Privacy Advisor

Privacy News

August 1, 2007

White Paper: Biometric Encryption Technology Promises Privacy, Security and Personal Control
Information and Privacy Commissioner of Ontario Ann Cavoukian, Ph.D., and Alex Stoianov, Ph.D., an internationally recognized biometrics scientist, have published a joint research paper, Biometric Encryption: A Positive Sum Technology That Achieves Strong Authentication, Security AND Privacy.

The white paper sets out the privacy, security and trust problems of current biometric information systems, and explains how an emerging new technology, called Biometric Encryption, can address those concerns.

With Biometric Encryption (BE), instead of storing a sample of one's fingerprint in a database, a fingerprint can be used to encrypt or code some other information, like a PIN or account number, or cryptographic key, and only store the biometrically encrypted code, not the biometric itself. This removes the need for public or private sector organizations to collect and store actual biometric images in their database. The method addresses most privacy and security concerns associated with the creation of centralized databases.

The paper also lays out the privacy and personal control advantages for individuals over their own biometric data, and examines other possibilities for its use and how it can offer stronger information security and greater user confidence and trust in biometric identification systems.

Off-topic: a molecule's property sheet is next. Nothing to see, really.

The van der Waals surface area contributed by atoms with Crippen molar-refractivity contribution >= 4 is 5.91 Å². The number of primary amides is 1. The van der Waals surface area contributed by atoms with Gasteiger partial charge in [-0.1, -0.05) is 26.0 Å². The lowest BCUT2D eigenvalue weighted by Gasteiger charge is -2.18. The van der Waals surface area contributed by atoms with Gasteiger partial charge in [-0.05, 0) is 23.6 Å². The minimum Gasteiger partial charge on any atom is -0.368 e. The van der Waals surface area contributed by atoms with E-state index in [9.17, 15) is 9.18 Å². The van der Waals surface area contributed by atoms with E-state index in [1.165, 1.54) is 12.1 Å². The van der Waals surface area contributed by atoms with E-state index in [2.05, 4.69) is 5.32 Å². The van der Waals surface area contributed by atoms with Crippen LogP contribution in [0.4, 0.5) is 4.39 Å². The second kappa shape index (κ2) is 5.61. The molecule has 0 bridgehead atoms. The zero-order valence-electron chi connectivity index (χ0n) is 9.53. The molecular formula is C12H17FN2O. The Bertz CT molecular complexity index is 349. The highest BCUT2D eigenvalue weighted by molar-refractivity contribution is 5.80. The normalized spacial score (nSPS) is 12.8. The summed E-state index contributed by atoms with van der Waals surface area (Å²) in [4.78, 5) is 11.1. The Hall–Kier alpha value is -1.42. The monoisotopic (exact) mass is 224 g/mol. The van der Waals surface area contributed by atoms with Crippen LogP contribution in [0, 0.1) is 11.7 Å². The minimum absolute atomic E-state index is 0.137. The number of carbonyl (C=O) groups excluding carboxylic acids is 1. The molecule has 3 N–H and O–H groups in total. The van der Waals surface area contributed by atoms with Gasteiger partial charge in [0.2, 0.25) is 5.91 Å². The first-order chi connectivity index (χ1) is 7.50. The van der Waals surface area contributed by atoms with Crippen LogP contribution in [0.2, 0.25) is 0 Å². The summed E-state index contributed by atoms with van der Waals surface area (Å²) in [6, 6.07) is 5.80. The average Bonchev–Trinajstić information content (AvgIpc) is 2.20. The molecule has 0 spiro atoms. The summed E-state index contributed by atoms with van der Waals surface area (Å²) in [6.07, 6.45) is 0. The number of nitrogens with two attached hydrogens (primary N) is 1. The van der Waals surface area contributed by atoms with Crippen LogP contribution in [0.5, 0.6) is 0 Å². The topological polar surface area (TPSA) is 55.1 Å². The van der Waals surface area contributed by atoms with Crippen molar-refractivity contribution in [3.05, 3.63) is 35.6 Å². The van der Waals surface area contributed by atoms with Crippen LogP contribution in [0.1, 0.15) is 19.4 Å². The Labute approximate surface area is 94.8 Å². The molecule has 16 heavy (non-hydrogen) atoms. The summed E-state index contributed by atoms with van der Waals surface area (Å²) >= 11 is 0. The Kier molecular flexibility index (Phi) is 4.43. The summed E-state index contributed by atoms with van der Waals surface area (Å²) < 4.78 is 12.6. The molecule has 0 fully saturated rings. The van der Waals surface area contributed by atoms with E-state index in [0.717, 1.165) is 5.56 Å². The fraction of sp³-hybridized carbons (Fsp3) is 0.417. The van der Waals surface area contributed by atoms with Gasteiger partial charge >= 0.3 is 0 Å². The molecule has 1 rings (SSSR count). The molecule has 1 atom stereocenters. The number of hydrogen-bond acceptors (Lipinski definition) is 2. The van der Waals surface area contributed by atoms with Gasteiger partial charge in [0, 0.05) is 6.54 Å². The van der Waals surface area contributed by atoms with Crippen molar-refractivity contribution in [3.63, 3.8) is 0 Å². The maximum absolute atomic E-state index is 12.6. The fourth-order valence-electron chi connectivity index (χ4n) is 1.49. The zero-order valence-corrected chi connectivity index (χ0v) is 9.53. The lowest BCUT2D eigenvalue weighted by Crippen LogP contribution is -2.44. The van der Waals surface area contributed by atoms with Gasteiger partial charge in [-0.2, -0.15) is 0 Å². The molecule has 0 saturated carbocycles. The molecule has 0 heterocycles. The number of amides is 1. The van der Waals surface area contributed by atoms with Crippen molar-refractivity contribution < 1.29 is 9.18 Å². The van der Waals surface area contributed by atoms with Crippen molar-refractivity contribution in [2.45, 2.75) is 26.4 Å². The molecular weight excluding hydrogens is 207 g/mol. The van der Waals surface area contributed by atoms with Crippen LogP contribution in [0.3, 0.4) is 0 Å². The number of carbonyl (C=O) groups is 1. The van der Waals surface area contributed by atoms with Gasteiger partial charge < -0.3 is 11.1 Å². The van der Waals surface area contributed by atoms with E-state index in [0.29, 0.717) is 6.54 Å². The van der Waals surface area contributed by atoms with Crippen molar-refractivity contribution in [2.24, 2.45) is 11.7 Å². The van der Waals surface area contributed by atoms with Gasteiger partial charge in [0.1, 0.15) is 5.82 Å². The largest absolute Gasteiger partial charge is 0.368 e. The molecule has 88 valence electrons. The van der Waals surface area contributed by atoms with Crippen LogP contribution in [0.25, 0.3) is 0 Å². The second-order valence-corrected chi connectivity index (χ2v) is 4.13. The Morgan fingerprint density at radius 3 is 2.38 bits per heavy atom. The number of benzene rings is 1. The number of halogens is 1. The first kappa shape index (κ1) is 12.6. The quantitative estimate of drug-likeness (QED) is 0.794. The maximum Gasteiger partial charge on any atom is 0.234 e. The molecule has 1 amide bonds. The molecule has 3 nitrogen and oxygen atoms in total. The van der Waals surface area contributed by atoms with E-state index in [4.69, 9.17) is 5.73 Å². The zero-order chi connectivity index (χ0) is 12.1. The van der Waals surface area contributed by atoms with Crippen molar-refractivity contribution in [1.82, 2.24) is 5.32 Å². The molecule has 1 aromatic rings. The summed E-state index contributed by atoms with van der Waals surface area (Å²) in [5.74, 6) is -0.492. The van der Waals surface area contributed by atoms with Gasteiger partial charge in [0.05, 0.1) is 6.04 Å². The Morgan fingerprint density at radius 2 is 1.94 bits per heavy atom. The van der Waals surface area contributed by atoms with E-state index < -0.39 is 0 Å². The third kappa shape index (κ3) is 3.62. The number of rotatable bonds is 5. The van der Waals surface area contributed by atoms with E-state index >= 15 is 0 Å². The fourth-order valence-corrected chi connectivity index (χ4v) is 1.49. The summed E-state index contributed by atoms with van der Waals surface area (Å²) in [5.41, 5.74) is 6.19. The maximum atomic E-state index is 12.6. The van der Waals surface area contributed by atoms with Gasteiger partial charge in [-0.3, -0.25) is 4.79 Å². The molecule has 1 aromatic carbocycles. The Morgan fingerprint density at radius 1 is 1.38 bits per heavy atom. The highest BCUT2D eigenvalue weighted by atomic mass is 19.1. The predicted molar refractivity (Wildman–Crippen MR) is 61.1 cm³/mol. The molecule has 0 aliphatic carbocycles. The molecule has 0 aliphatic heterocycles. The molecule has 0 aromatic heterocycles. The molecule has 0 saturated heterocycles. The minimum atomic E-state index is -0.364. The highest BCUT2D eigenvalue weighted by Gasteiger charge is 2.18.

The paper is available at www.ipc.on.ca

European Hotel Collection of Personal Information for Law Enforcement

The Chief Privacy Officer for the Department of Homeland Security (DHS), Hugo Teufel, CIPP/G, and the Chief Privacy and Civil Liberties Officer at the Department of Justice, Jane Horvath, an IAPP board member, have written to European data protection authorities to better understand the European practice of hotels collecting personally identifiable information from guests upon check-in.

The two senior privacy officials personally experienced this practice in Brussels last May when they were asked to complete hotel forms asking for home address, birth date, place of birth, passport number and home telephone number. The hotels explained that this information is collected for safety and security purposes to be shared with local law enforcement. The forms were marked with the notice "Police." 

To understand this practice, the U.S. privacy officers contacted the European Data Protection Supervisor and Article 29 Working Party seeking guidance on the authority for collection of this information, how is it used and safeguarded, how long it is retained and whether it is shared outside EU, non-Schengen countries.

—    Submitted by John Kropf, CIPP/G, DHS Deputy Chief Privacy Officer

Colombian Senate Approves Data Protection Bill
The Colombian Senate recently approved a data protection bill, which could be enacted this month. The bill still must go before the Constitutional Court for review. Colombia has tried unsuccessfully several times in the past to pass a data protection bill.

TRUSTe Has a New Look
TRUSTe, a nonprofit consumer privacy organization, recently launched a new identity for its family of seals as a statement of its continued and evolving focus on protecting consumers' privacy. Since the organization was founded 10 years ago, the TRUSTe seal has become the road sign for Internet users to identify trustworthy Web sites.